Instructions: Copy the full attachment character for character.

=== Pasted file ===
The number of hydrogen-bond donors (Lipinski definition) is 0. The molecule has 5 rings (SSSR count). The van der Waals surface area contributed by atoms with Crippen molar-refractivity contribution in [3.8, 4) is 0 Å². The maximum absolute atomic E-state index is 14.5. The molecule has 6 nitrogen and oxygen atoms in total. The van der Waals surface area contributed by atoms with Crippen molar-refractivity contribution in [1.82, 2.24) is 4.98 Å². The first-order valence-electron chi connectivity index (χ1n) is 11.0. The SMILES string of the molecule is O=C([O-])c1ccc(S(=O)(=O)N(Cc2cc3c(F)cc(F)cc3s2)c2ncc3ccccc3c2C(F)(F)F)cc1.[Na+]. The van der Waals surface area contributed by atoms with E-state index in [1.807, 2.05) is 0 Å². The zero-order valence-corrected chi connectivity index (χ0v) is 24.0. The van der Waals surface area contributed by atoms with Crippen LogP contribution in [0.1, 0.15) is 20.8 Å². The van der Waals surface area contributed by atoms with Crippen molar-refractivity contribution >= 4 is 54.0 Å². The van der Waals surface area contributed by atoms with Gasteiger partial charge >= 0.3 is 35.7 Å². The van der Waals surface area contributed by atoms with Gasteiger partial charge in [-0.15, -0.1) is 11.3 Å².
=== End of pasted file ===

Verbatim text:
The number of hydrogen-bond donors (Lipinski definition) is 0. The molecule has 5 rings (SSSR count). The van der Waals surface area contributed by atoms with Crippen molar-refractivity contribution in [3.8, 4) is 0 Å². The maximum absolute atomic E-state index is 14.5. The molecule has 6 nitrogen and oxygen atoms in total. The van der Waals surface area contributed by atoms with Crippen molar-refractivity contribution in [1.82, 2.24) is 4.98 Å². The first-order valence-electron chi connectivity index (χ1n) is 11.0. The SMILES string of the molecule is O=C([O-])c1ccc(S(=O)(=O)N(Cc2cc3c(F)cc(F)cc3s2)c2ncc3ccccc3c2C(F)(F)F)cc1.[Na+]. The van der Waals surface area contributed by atoms with E-state index in [1.807, 2.05) is 0 Å². The zero-order valence-corrected chi connectivity index (χ0v) is 24.0. The van der Waals surface area contributed by atoms with Crippen LogP contribution in [0.1, 0.15) is 20.8 Å². The van der Waals surface area contributed by atoms with Crippen molar-refractivity contribution >= 4 is 54.0 Å². The van der Waals surface area contributed by atoms with Gasteiger partial charge >= 0.3 is 35.7 Å². The van der Waals surface area contributed by atoms with Gasteiger partial charge in [-0.15, -0.1) is 11.3 Å².